Kathy Leake, Co-Founder/CEO, Crux Intelligence
As RECODE data reporter Rani Molla wrote recently: “The so-called Great Resignation is going strong, and it’s not just for working stiffs anymore. Increasingly, managers are also leaving their jobs for greener pastures.“
Perhaps those managers are not looking elsewhere for a paycheck, but deciding it’s now or never on that entrepreneurial dream? As NPR noted “The Census Bureau found that a whopping 5.4 million new business applications were filed in 2021, surpassing the record set in 2020 of 4.4 million.”
In case you’re sitting in your corner office staring at the horizon, wondering if you have the guts to quit and do your own thing, here’s what I learned after leaving corporate America in pursuit of the start-up scene.
Start planning while you’re still employed. It’ll take the pressure off. Just don’t do it in your office, during work hours, or using your employer’s equipment (or Cloud-based storage). If you have a number of ideas, use your network to parallel track, do research, and validate a need. Once you’ve got confidence in a particular direction, let go of what isn’t viable and continue to refine your concept.
A word of caution. At this stage, pick who you confide in very carefully. Those who are close to you (especially those who are dependent on you financially, emotionally, or otherwise) are going to be risk averse, to say the least. Pick neutral, but informed, highly experienced, and smart people in your network. I have a very close knit inner circle of mutual “cheerleaders” and they’re my lifeline, and I’m theirs.
You have to be willing to face your fears and keep going. Trust your internal compass. No matter what society has “told me to be” I’ve done my own thing – and never regretted it.
COFOUNDERS & FIRST HIRES
It’s often said that starting a business with a co-founder is like a marriage. Choose wisely. If you have to “decouple” later, it’ll be painful – so get everything nailed down contractually from day one.
I’m fastidious about vetting people, and I hope that others do the same with me. I want to know I’m working with people who operate with integrity and that we’re working towards the same vision, and goals. If you see a red flag, don’t ignore it.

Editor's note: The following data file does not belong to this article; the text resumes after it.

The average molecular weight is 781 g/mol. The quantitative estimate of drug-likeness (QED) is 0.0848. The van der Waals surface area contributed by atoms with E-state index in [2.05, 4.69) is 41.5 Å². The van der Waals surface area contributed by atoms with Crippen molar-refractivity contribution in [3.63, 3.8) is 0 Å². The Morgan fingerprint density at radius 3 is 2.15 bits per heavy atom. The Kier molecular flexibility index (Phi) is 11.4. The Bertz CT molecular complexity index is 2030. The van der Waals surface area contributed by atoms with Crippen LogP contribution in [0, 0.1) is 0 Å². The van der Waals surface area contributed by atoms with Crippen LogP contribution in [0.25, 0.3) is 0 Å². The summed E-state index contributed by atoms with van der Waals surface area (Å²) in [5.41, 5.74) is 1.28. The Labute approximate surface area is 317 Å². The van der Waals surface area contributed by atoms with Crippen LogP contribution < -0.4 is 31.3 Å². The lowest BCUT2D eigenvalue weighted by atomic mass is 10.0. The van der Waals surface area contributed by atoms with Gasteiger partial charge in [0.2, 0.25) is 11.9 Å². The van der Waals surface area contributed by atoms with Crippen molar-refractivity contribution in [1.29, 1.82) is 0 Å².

Hiring is a heavy responsibility for an entrepreneur. People’s rent/mortgages, school fees/vacation plans rely on you making payroll every month. They’ll be taking a huge risk on you, and your abilities. Recruit risk-takers, proven deliverers (not fast talkers), and those with a curiosity-based mindset, especially people who want to do their own start-ups next, and are looking to learn.
This might sound counterintuitive, but be careful with anyone who worked for the FAANG (Facebook, Apple, Google etc) companies. Those firms denote pedigree, sure. But they give workers so much support, right down to the city-to-suburb shuttle, in-house canteen, snack bars and pre-formatted presentation decks for conformity. To ensure you’re getting a self-starter, ask candidates to tell you about how they developed a new idea from scratch. Then fact-check their story to ensure they did it all.
I’m loath to hire anyone who never had to work because they were supported by their parents. Bring me people who survived a year of Saturday night shifts in the busiest restaurant in town, while maintaining a 4.0 GPA, and launched a start-up in their dorm room with real revenues. That takes stamina, smart thinking, grit, determination, and skill.
This is really tough. Get strategic to acquire the science behind the mindset. I met with lots of VCs and asked them: “How many minutes into a Founder’s pitch before you decide whether to move forward?” Three minutes was the consensus.
That completely changed my pitch. I front-loaded the deck with whatever I knew would convince them – about me, the technology, the concept, the deal. I asked VCs about their favorite entrepreneurs, why they invested in them, how they communicated with them, what kind of reporting they wanted to see, what were the pain points and how did they overcome them. In subsequent rounds all this research helped me enormously. Plus I delivered on their investment. That’s what VCs are looking for in the end.
I never waste my time chasing anyone. If a VC isn’t getting back to you, they’re not interested. Move on, and find the people who believe in you.
Entrepreneurs need a thick skin and unbelievable stamina. It’s lonely and it’s tough. Everyone needs someone to talk to. Paying for wise counsel is a good idea. All the top people have a corporate coach. There’s a reason why the field is worth $14 trillion in the USA. If you want to stay sane, don’t dump on your spouse, or moan to your former colleagues at the cushy corporate job (they’ll just tell you to call HR and go back to the corporate grind.)
Get the stress out of your body. Upgrade your sneakers and go for a run. Buy a punch bag, learn to kick-box, swim lengths before dawn, book a weekly massage, get a weekend bolthole and/or learn how to meditate.
Is it all worth it? Oh, yes. Even the bad stuff? Definitely. I’ve learned from every mistake. There’s no such thing as failure. Failure is not an option. I have pivoted and regrouped and done what it takes over and over again. You’ll never know how good you are until you try.
Being an entrepreneur has given me some of the most incredible moments in my life. I have zero regrets. If you try it, I wish you all the luck in the world.
FOR MORE INSPIRATION ON HOW TO QUIT YOUR JOB AND START YOUR OWN COMPANY READ KATHY LEAKE’S ARTICLE IN FAST COMPANY